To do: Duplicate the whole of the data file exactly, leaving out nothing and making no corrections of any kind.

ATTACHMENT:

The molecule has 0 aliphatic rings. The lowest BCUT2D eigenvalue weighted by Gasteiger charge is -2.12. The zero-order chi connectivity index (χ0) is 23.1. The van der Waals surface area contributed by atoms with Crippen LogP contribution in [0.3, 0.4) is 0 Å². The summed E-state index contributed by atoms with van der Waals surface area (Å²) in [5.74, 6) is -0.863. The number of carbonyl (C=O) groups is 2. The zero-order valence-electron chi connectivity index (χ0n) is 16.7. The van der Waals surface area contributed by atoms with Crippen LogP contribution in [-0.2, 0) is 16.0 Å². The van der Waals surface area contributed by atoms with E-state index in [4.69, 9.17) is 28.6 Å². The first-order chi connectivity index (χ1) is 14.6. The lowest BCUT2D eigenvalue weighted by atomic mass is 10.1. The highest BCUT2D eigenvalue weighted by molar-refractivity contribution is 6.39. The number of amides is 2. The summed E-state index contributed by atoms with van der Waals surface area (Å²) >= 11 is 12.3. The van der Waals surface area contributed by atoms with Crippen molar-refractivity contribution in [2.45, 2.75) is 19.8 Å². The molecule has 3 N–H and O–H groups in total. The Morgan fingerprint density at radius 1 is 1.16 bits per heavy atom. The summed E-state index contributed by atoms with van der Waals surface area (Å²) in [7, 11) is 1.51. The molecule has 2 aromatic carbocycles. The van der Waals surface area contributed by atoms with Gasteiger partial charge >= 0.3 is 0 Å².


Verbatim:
The molecule has 0 aliphatic rings. The lowest BCUT2D eigenvalue weighted by Gasteiger charge is -2.12. The zero-order chi connectivity index (χ0) is 23.1. The van der Waals surface area contributed by atoms with Crippen LogP contribution in [0.3, 0.4) is 0 Å². The summed E-state index contributed by atoms with van der Waals surface area (Å²) in [5.74, 6) is -0.863. The number of carbonyl (C=O) groups is 2. The zero-order valence-electron chi connectivity index (χ0n) is 16.7. The van der Waals surface area contributed by atoms with Crippen LogP contribution in [-0.2, 0) is 16.0 Å². The van der Waals surface area contributed by atoms with E-state index in [4.69, 9.17) is 28.6 Å². The first-order chi connectivity index (χ1) is 14.6. The lowest BCUT2D eigenvalue weighted by atomic mass is 10.1. The highest BCUT2D eigenvalue weighted by molar-refractivity contribution is 6.39. The number of amides is 2. The summed E-state index contributed by atoms with van der Waals surface area (Å²) >= 11 is 12.3. The van der Waals surface area contributed by atoms with Crippen molar-refractivity contribution in [2.45, 2.75) is 19.8 Å². The molecule has 3 N–H and O–H groups in total. The Morgan fingerprint density at radius 1 is 1.16 bits per heavy atom. The summed E-state index contributed by atoms with van der Waals surface area (Å²) in [7, 11) is 1.51. The molecule has 2 aromatic carbocycles. The van der Waals surface area contributed by atoms with Gasteiger partial charge >= 0.3 is 0 Å².